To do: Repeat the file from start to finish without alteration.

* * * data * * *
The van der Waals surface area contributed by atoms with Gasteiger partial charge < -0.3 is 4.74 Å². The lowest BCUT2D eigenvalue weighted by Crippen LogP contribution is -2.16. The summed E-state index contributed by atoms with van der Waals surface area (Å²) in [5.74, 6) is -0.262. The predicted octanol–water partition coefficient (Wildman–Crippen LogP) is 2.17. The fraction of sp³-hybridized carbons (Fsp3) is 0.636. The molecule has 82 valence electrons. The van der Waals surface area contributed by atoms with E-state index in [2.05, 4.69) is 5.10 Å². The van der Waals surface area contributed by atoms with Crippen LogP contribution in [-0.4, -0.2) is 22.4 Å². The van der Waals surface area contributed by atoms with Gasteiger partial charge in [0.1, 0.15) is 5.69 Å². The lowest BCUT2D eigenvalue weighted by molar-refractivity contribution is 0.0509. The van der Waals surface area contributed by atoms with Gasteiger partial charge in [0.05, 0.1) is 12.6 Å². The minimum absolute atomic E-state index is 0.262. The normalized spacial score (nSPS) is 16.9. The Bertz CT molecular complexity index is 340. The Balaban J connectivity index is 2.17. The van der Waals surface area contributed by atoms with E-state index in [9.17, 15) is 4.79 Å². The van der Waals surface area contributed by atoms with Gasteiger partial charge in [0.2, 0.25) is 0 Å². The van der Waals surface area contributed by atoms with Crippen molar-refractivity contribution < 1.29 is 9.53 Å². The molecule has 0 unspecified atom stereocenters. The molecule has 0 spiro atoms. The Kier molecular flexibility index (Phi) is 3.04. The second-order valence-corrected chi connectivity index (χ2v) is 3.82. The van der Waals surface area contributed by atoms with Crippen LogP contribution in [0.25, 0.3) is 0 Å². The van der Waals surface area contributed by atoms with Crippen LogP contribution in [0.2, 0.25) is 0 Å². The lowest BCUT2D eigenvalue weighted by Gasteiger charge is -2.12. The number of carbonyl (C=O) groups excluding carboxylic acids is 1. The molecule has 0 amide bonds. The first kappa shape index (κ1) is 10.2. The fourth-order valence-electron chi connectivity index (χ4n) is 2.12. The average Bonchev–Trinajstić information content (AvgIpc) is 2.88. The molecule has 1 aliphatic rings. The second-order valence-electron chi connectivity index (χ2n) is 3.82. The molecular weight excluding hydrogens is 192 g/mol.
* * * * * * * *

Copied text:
The van der Waals surface area contributed by atoms with Gasteiger partial charge < -0.3 is 4.74 Å². The lowest BCUT2D eigenvalue weighted by Crippen LogP contribution is -2.16. The summed E-state index contributed by atoms with van der Waals surface area (Å²) in [5.74, 6) is -0.262. The predicted octanol–water partition coefficient (Wildman–Crippen LogP) is 2.17. The fraction of sp³-hybridized carbons (Fsp3) is 0.636. The molecule has 82 valence electrons. The van der Waals surface area contributed by atoms with E-state index in [2.05, 4.69) is 5.10 Å². The van der Waals surface area contributed by atoms with Crippen LogP contribution in [-0.4, -0.2) is 22.4 Å². The van der Waals surface area contributed by atoms with Gasteiger partial charge in [0.1, 0.15) is 5.69 Å². The lowest BCUT2D eigenvalue weighted by molar-refractivity contribution is 0.0509. The van der Waals surface area contributed by atoms with Gasteiger partial charge in [0.05, 0.1) is 12.6 Å². The minimum absolute atomic E-state index is 0.262. The normalized spacial score (nSPS) is 16.9. The Bertz CT molecular complexity index is 340. The Balaban J connectivity index is 2.17. The van der Waals surface area contributed by atoms with E-state index in [9.17, 15) is 4.79 Å². The van der Waals surface area contributed by atoms with Gasteiger partial charge in [0.2, 0.25) is 0 Å². The van der Waals surface area contributed by atoms with Crippen molar-refractivity contribution < 1.29 is 9.53 Å². The molecule has 0 unspecified atom stereocenters. The molecule has 0 spiro atoms. The Kier molecular flexibility index (Phi) is 3.04. The second-order valence-corrected chi connectivity index (χ2v) is 3.82. The van der Waals surface area contributed by atoms with Crippen LogP contribution in [0.25, 0.3) is 0 Å². The van der Waals surface area contributed by atoms with Crippen LogP contribution in [0.2, 0.25) is 0 Å². The lowest BCUT2D eigenvalue weighted by Gasteiger charge is -2.12. The number of carbonyl (C=O) groups excluding carboxylic acids is 1. The molecule has 0 amide bonds. The first kappa shape index (κ1) is 10.2. The fourth-order valence-electron chi connectivity index (χ4n) is 2.12. The average Bonchev–Trinajstić information content (AvgIpc) is 2.88. The molecule has 1 aliphatic rings. The second-order valence-electron chi connectivity index (χ2n) is 3.82. The molecular weight excluding hydrogens is 192 g/mol.